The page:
This page is a discussion of ideas for a possible, perhaps useful, bit of software, but it has not been written, it's just a discussion for now. There are a lot of issues to solve for this to ever come to fruition, even if it is a good idea (which it might not be). If you have comments, or suggestions why it's a good or bad idea, please send them in by email.
Note: since these pages were written, it has come to my attention that there are already not one but two pieces of software called Murmur. one is apparently a "PyGTK2 client for Museekd" (whatever that is), and the other is a "server component for Mumble" (whatever that is).
This page is not about either of those, it's about a completely different (and in fact not-yet-existing) piece of software. If it ever happens, clearly it'll need a new name, but Murmur nicely implies communication that can't be understood by others.
Firstly, let's look at why "social" sites like Facebook and Twitter have become so explosively popular. Of course, everybody likes to communicate, but before those particular platforms took off, people already had plenty of media with which to talk to one another. There was already email of course, and instant messaging, and forums, and IRC, and voice over IP, and people could write blogs if they wanted, and each of those mechanisms were useful and relevant for their own purposes. So what has driven so many people to open up yet another communication channel?
One theory is that people's attention spans are shortening, and it just takes too long to write a personal, individual email now. Who has that kind of time? Far easier to write one short message on your public "wall" so that everybody can read it if they want. Then aggregate all your friend's short messages into one easy-to-summarize view, and you can get updates from people who you wouldn't normally go to the trouble of keeping in regular email contact with. It's much more casual, just graze what's going on with the people you know. Then, allow quick feedback and responses, allow email-like individual communication too, but the ease with which one can "broadcast" your information to many people is clearly attractive.
Okay so far, so what's the catch? Well, some critics say that these central platforms exert too much power over the information being exchanged. Is it ok if the platforms sell your personal data for a profit? Is it ok if they change their privacy policies to allow more of your details to be accessed? Where do you draw the line, where the cost of having all your data owned by one company outweighs the benefits you get from their services?
What if it were possible to exchange information and messages with your friends, without any one company being in control? What if it could be designed so that nobody else could read your messages or your details without you allowing it? That would put you back in control of your own data again.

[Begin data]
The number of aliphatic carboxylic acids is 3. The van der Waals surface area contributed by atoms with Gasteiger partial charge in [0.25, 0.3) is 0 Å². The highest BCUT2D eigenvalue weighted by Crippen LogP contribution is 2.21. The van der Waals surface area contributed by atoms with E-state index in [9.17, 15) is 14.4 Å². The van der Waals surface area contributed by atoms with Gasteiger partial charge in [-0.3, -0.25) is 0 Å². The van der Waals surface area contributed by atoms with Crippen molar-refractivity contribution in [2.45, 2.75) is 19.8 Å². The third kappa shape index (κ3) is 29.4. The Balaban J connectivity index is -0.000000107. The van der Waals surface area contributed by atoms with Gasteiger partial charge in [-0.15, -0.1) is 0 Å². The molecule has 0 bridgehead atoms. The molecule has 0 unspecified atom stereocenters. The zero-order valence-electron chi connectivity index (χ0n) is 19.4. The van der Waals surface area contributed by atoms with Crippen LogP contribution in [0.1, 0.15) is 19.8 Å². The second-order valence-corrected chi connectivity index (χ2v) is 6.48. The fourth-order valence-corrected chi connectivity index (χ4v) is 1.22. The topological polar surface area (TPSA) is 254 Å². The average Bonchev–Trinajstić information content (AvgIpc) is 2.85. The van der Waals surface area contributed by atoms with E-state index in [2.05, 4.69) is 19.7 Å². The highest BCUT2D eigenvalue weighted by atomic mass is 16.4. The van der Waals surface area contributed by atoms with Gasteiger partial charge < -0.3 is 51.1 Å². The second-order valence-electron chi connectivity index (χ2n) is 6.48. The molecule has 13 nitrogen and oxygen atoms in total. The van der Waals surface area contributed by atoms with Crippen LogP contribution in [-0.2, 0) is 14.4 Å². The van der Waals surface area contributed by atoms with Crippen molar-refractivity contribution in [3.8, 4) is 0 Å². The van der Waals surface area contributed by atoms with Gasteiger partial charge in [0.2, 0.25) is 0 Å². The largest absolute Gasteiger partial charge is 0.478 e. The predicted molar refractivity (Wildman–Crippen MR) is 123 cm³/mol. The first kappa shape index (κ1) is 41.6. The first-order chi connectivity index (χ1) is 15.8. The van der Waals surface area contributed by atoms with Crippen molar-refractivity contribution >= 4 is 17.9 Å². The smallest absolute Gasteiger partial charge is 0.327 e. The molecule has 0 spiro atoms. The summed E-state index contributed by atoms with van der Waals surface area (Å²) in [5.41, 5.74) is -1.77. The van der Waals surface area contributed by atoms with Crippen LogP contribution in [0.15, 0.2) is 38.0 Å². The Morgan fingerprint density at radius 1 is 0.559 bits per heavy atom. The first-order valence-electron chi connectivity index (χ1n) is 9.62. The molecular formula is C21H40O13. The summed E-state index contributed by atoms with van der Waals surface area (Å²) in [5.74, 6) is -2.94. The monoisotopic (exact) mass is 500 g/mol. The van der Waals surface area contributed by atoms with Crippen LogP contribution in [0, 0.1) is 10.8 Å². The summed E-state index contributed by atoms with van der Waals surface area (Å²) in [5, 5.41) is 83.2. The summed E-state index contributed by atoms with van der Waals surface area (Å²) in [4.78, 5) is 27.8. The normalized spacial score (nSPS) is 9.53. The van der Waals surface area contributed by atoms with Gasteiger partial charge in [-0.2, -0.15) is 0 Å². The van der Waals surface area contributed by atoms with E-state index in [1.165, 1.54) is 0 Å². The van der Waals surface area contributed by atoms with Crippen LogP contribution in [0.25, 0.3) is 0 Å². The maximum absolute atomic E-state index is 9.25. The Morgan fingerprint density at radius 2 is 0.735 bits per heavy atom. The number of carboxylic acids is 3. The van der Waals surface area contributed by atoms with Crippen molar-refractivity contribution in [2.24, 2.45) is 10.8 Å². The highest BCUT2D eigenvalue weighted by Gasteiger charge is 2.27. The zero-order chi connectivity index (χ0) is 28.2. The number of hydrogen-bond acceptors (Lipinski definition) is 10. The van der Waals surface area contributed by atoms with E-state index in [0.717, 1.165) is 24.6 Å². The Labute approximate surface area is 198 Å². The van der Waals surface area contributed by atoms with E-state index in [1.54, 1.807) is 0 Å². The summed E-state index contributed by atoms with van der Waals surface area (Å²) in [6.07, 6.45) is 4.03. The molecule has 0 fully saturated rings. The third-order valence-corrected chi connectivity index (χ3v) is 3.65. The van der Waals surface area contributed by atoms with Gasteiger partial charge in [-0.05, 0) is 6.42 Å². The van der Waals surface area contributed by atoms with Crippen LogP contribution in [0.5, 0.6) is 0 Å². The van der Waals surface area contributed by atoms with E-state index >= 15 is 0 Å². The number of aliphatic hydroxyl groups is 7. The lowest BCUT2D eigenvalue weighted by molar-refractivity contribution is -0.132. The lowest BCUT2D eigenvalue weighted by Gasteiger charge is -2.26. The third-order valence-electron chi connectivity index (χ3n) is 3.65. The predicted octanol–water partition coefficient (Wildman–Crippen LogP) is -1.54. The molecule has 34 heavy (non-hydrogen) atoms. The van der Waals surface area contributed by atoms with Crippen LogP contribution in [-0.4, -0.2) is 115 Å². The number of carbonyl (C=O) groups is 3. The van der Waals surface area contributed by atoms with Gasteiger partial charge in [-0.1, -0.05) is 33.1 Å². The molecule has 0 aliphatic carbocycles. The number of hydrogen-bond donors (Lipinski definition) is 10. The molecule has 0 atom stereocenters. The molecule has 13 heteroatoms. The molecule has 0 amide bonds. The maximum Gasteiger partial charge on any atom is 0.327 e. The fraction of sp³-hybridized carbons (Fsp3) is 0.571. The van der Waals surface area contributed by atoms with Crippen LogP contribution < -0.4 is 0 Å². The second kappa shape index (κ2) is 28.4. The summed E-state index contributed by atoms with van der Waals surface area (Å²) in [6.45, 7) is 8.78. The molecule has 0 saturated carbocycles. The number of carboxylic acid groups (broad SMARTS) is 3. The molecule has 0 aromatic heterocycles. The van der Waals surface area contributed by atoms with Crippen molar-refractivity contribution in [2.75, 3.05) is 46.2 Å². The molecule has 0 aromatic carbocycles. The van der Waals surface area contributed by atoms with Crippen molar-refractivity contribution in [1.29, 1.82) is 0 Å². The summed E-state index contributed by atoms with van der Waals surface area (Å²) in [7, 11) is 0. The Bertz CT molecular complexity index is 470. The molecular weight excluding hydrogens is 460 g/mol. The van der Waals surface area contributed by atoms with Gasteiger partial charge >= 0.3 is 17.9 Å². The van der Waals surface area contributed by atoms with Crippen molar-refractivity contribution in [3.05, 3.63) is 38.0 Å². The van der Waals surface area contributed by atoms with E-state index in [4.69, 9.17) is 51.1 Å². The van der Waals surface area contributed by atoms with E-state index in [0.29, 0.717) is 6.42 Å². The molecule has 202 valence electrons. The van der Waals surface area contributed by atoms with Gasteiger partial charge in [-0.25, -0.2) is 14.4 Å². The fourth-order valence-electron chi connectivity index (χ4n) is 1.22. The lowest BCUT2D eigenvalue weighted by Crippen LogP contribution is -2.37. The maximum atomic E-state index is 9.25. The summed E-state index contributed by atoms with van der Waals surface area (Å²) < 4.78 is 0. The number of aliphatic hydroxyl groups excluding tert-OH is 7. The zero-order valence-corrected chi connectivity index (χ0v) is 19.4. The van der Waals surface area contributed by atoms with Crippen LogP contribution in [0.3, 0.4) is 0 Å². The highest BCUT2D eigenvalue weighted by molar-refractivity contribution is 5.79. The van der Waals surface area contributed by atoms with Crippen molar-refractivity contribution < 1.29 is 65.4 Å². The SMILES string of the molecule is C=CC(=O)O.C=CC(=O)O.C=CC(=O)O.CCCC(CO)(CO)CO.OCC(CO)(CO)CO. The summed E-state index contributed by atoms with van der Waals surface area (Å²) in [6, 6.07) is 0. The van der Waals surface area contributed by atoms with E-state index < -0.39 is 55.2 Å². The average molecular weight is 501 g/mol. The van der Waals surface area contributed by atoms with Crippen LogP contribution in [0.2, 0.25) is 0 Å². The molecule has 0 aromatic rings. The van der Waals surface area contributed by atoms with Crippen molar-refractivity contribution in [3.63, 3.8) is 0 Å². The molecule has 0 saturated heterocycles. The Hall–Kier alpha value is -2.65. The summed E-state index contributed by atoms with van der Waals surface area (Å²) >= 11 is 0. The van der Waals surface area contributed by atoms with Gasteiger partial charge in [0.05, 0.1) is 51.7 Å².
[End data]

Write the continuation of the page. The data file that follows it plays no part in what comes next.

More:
What kind of information could that be? Anything really, it could be short messages intended for all your friends to read, long personal messages just for one individual, photographs of you on holiday, suggestions for movie night, cookie recipes, even short status updates with less than 140 characters. For each message, you would be able to determine exactly who should be able to read it, from one single contact, to a selection of contacts or possibly groups of contacts.
There are some outlines of the mechanisms in the basic ideas page, and also some overviews of existing projects which are related in some way. This is followed by some more ideas governing transitions and message passing, and some recent impetus from news events, stimulating more thoughts on the project.
A simple diagram to visualize the connections is shown below. The Facebook model is shown on the left, where the corporation (who is interested only in profit) owns and controls the data, and allows access to various people including your friends. Murmur's proposed model is shown in the centre, where the users contact each other directly, and pass information in encrypted form to each other as they wish.
On the right of this diagram is another proposed model, using a server for each user. Each user is then responsible for the maintenance of their own personal server, and the servers exchange information with each other. This alternative model would give benefits of continuous connectivity between servers and access from multiple clients, but gives each user a significant burden of obtaining and setting up their own additional server. This is the chosen model for Diaspora and Appleseed, among other networks.